Radiator Charlie’s Mortgage Lifter Tomato

Radiator Charlie and his Mortgage Lifter tomatoes in 1964. (c) Jeff McCormack

The name he went by was Charlie or just plain MC and “he’d get mad if anybody said it is Marshall Cletis Byles,” his grandson said. Charlie was a hardworking man with no formal education.

“Well, I’ve always had a mind of doing things that nobody else couldn’t do. I never been to school a day in my life but anything I wanted to do, I done it,” Charlie said.

He got his start in farming at age four helping his mom pick cotton in the fields of North Carolina.

“Come out from under there,” cried his mom one day.                                                        “What do you want?” Charlie asked.                                                                                    “You’re going to work.”                                                                                                                “I’m too little to work,” Charlie countered.                                                                               “No, you are not.”                                                                                                                              “I had to go out there and start pickin’ cotton,” Charlie said.

He took a variety of jobs during the lean years of the Great Depression. As a young man he served in the National Guard. He toured Appalachia earning money as a wrestler taking home a dollar for every minute he lasted in the ring. “I never lost, but very few times,” Charlie boasted. He also learned to fly small planes and served as a pilot for airmail. Eventually he settled as a mechanic repairing the local coal mining trucks of Logan, West Virginia and that is where he took on his handle “Radiator Charlie.”

In the early 1940s Radiator Charlie turned his indomitable attention to tinkering with tomatoes. He wanted to create something big, meaty and with few seeds. “What I did I took ten plants and put them in a circle and put one in the center,” he said.

He planted seeds from four tomato varieties of the largest fruiting plants he could find and used them to surround a different type of tomato in the center called a German Johnson. He gathered the pollen from the circle of plants and used it to pollinate the German Johnson, whose seeds he then saved and started again the next season. He repeated the process for the next six years until he felt satisfied with the growth habits of his new tomato.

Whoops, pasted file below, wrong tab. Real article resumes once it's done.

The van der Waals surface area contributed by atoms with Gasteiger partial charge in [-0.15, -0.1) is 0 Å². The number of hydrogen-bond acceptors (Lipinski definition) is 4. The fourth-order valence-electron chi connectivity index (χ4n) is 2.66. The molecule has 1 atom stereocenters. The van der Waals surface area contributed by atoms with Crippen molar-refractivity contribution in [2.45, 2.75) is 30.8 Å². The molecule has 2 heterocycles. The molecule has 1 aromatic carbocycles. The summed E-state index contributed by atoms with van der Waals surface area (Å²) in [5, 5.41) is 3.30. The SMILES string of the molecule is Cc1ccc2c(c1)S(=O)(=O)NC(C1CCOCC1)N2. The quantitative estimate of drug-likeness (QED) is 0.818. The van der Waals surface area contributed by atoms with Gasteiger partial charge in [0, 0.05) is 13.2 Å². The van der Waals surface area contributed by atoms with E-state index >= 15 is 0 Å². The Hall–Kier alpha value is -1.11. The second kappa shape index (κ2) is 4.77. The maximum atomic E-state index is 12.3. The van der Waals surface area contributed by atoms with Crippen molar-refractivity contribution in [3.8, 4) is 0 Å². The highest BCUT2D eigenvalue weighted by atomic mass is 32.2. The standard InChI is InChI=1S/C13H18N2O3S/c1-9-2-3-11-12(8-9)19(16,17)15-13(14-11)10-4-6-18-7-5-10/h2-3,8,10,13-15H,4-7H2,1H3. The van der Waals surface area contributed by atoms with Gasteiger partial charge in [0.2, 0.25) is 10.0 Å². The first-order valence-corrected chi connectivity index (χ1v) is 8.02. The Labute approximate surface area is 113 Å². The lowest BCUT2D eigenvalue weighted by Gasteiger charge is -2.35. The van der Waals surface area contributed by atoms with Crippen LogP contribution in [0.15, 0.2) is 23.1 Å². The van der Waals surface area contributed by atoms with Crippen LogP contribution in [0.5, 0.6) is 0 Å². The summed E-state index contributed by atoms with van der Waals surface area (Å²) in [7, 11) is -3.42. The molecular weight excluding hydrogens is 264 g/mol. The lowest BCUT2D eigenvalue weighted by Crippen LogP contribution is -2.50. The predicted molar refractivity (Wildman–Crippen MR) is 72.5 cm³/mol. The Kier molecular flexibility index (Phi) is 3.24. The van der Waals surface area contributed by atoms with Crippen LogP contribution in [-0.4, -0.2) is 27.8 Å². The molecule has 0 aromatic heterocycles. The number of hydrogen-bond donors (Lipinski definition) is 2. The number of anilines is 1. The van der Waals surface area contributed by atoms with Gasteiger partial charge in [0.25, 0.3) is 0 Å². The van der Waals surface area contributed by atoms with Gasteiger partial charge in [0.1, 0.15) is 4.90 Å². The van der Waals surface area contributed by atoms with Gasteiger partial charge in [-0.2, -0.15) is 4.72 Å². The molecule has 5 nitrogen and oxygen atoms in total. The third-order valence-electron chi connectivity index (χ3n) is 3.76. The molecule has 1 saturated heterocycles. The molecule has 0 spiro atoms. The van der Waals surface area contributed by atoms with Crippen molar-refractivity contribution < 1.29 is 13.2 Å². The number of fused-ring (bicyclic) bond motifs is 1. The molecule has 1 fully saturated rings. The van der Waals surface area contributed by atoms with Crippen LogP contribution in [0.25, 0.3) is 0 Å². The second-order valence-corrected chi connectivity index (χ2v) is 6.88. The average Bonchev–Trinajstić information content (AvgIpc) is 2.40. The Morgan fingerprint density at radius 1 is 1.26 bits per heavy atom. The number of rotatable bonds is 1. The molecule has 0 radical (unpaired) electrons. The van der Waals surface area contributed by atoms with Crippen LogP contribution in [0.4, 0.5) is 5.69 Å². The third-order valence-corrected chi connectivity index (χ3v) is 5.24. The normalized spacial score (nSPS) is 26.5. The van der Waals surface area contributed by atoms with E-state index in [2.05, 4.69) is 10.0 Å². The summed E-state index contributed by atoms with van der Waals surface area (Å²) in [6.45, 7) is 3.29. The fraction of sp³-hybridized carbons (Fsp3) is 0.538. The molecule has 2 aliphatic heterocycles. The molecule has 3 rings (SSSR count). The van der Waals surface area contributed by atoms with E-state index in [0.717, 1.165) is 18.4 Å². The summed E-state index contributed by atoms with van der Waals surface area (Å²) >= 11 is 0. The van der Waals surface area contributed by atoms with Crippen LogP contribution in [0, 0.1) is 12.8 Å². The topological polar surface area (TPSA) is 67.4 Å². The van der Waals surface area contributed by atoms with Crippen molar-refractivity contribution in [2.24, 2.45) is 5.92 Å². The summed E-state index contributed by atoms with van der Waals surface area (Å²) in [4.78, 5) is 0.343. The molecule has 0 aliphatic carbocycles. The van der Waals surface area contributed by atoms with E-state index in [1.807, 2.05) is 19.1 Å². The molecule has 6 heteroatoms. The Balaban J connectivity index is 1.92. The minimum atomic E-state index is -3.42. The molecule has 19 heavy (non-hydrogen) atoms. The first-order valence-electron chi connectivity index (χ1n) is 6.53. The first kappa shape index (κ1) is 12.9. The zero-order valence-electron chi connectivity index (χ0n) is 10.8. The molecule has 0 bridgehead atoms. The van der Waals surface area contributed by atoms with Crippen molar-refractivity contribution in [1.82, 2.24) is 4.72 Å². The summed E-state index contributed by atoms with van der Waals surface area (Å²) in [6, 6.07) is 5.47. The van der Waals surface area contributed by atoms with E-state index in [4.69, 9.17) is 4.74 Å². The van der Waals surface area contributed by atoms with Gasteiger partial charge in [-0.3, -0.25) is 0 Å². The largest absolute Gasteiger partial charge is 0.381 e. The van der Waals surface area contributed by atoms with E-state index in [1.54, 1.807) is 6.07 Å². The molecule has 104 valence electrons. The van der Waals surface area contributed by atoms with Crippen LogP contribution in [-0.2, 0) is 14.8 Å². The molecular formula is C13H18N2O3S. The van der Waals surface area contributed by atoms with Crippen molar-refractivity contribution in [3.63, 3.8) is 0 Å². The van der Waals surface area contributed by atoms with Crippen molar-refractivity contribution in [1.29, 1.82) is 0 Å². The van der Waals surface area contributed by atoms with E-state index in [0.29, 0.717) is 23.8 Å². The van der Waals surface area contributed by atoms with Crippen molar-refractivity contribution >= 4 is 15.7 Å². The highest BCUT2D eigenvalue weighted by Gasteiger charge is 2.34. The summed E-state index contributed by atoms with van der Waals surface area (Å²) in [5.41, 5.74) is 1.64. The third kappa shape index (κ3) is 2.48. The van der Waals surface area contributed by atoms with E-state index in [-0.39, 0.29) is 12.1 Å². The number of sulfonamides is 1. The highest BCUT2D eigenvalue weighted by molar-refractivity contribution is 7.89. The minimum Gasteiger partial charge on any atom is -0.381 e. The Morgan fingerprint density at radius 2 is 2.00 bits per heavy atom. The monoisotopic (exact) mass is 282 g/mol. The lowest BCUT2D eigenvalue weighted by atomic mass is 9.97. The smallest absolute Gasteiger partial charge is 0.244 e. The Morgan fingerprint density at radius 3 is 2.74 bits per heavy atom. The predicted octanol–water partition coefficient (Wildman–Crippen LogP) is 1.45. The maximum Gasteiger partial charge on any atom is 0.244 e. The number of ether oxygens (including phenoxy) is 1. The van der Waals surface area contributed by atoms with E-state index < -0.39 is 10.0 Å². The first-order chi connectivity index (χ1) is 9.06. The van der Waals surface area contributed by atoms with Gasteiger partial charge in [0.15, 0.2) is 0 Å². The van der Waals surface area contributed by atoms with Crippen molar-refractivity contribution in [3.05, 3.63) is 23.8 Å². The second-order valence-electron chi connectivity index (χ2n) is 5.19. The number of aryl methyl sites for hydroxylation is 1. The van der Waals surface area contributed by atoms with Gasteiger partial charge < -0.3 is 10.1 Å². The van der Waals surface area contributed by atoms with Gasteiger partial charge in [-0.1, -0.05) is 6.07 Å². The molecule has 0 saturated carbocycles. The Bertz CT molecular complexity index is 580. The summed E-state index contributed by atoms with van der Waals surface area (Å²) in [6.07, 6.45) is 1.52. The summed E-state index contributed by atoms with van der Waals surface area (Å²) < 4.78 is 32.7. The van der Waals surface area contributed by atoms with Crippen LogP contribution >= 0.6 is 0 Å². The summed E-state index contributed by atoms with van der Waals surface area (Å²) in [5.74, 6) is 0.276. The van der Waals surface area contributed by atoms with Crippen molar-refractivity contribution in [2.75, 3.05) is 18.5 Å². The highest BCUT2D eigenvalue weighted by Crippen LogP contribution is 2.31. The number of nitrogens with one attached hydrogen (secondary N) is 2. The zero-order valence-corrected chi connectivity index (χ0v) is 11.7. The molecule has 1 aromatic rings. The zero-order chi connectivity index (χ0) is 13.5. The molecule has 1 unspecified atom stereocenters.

The new variety of plant he created produced meaty, colossal-sized tomatoes weighing in at over four pounds in some instances. Word began to spread about the incredible new tomato good ‘ol Radiator Charlie was growin’. At a time not far removed from the economic hardship and scarcity of the 1930s when people relied on their own gardens for food, and when the government was  promoting “victory gardens” during WWII, people wanted to know where they could get their green thumbs on the seeds of this new wonder plant. And soon Radiator Charlie was in business peddling his own specialty strain of tomato to eager gardeners.

People drove from as far away as 200 miles to buy Charlie’s tomatoes for a dollar a piece, which in the 1940s was a heck of a bit a change for a vegetable seedling. Yet, he sold so many plants that he was able to pay off his six thousand dollar mortgage on his house in six years.

And the legendary Radiator Charlie’s Mortgage Lifter tomato was born, etching his name in the annals of Americana forever, and providing vegetable gardeners to this day with an exceptional choice for their backyard plots.

Bibliography:

LivingOnEarth.org

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